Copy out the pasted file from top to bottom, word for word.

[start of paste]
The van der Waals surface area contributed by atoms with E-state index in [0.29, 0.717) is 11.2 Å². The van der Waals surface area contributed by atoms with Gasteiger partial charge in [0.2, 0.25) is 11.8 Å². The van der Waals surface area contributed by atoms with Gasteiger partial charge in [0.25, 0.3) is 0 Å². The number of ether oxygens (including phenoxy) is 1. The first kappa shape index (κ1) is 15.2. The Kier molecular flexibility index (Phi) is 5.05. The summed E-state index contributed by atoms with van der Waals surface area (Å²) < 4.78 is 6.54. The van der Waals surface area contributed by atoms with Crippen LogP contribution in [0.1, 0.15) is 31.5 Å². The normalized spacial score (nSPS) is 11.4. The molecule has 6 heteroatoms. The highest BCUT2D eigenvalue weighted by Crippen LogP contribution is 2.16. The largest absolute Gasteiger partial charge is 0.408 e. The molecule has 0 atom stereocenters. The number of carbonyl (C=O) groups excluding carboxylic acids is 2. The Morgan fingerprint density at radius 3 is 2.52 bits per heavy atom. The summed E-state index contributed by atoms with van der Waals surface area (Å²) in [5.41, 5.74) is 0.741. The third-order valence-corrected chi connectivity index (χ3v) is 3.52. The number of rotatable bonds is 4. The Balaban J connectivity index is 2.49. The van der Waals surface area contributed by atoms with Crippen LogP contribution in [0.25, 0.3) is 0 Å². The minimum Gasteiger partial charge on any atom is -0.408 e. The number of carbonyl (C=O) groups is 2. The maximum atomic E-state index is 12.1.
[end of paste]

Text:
The van der Waals surface area contributed by atoms with E-state index in [0.29, 0.717) is 11.2 Å². The van der Waals surface area contributed by atoms with Gasteiger partial charge in [0.2, 0.25) is 11.8 Å². The van der Waals surface area contributed by atoms with Gasteiger partial charge in [0.25, 0.3) is 0 Å². The number of ether oxygens (including phenoxy) is 1. The first kappa shape index (κ1) is 15.2. The Kier molecular flexibility index (Phi) is 5.05. The summed E-state index contributed by atoms with van der Waals surface area (Å²) < 4.78 is 6.54. The van der Waals surface area contributed by atoms with Crippen LogP contribution in [0.1, 0.15) is 31.5 Å². The normalized spacial score (nSPS) is 11.4. The molecule has 6 heteroatoms. The highest BCUT2D eigenvalue weighted by Crippen LogP contribution is 2.16. The largest absolute Gasteiger partial charge is 0.408 e. The molecule has 0 atom stereocenters. The number of carbonyl (C=O) groups excluding carboxylic acids is 2. The Morgan fingerprint density at radius 3 is 2.52 bits per heavy atom. The summed E-state index contributed by atoms with van der Waals surface area (Å²) in [5.41, 5.74) is 0.741. The third-order valence-corrected chi connectivity index (χ3v) is 3.52. The number of rotatable bonds is 4. The Balaban J connectivity index is 2.49. The van der Waals surface area contributed by atoms with Crippen LogP contribution in [0.25, 0.3) is 0 Å². The minimum Gasteiger partial charge on any atom is -0.408 e. The number of carbonyl (C=O) groups is 2. The maximum atomic E-state index is 12.1.